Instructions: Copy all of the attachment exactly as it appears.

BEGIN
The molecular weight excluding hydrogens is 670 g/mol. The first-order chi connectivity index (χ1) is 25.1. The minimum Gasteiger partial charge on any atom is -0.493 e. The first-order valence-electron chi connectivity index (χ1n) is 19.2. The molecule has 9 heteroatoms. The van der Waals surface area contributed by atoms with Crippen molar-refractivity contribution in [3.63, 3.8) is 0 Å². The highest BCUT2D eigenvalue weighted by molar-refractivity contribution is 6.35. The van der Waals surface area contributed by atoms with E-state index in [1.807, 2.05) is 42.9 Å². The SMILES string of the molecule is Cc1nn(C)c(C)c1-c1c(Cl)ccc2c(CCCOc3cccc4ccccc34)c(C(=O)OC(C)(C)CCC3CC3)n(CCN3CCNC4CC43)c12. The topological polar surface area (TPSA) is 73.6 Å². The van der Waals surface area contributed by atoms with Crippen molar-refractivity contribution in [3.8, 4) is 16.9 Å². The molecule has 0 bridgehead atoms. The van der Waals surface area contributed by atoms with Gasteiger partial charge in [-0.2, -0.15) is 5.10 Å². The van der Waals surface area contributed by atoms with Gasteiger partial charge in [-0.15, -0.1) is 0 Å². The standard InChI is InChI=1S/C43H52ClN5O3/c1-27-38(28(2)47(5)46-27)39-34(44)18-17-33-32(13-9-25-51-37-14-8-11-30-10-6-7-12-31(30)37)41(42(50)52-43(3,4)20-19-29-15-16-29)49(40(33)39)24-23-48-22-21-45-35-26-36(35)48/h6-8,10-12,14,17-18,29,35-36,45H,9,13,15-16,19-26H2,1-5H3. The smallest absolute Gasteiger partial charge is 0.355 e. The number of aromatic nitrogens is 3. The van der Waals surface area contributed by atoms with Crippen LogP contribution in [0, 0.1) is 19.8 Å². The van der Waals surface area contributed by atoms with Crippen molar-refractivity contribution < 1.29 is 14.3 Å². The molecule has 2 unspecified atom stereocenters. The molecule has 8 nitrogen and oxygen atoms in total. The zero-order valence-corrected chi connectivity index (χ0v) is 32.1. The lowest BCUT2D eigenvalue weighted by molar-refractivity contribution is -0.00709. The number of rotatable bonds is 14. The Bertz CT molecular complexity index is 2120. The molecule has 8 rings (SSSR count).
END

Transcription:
The molecular weight excluding hydrogens is 670 g/mol. The first-order chi connectivity index (χ1) is 25.1. The minimum Gasteiger partial charge on any atom is -0.493 e. The first-order valence-electron chi connectivity index (χ1n) is 19.2. The molecule has 9 heteroatoms. The van der Waals surface area contributed by atoms with Crippen molar-refractivity contribution in [3.63, 3.8) is 0 Å². The highest BCUT2D eigenvalue weighted by molar-refractivity contribution is 6.35. The van der Waals surface area contributed by atoms with E-state index in [1.807, 2.05) is 42.9 Å². The SMILES string of the molecule is Cc1nn(C)c(C)c1-c1c(Cl)ccc2c(CCCOc3cccc4ccccc34)c(C(=O)OC(C)(C)CCC3CC3)n(CCN3CCNC4CC43)c12. The topological polar surface area (TPSA) is 73.6 Å². The van der Waals surface area contributed by atoms with Crippen molar-refractivity contribution in [3.8, 4) is 16.9 Å². The molecule has 0 bridgehead atoms. The van der Waals surface area contributed by atoms with Gasteiger partial charge in [-0.2, -0.15) is 5.10 Å². The van der Waals surface area contributed by atoms with Gasteiger partial charge in [-0.15, -0.1) is 0 Å². The standard InChI is InChI=1S/C43H52ClN5O3/c1-27-38(28(2)47(5)46-27)39-34(44)18-17-33-32(13-9-25-51-37-14-8-11-30-10-6-7-12-31(30)37)41(42(50)52-43(3,4)20-19-29-15-16-29)49(40(33)39)24-23-48-22-21-45-35-26-36(35)48/h6-8,10-12,14,17-18,29,35-36,45H,9,13,15-16,19-26H2,1-5H3. The smallest absolute Gasteiger partial charge is 0.355 e. The number of aromatic nitrogens is 3. The van der Waals surface area contributed by atoms with Crippen LogP contribution in [0, 0.1) is 19.8 Å². The van der Waals surface area contributed by atoms with Crippen molar-refractivity contribution < 1.29 is 14.3 Å². The molecule has 2 unspecified atom stereocenters. The molecule has 8 nitrogen and oxygen atoms in total. The zero-order valence-corrected chi connectivity index (χ0v) is 32.1. The lowest BCUT2D eigenvalue weighted by molar-refractivity contribution is -0.00709. The number of rotatable bonds is 14. The Bertz CT molecular complexity index is 2120. The molecule has 8 rings (SSSR count).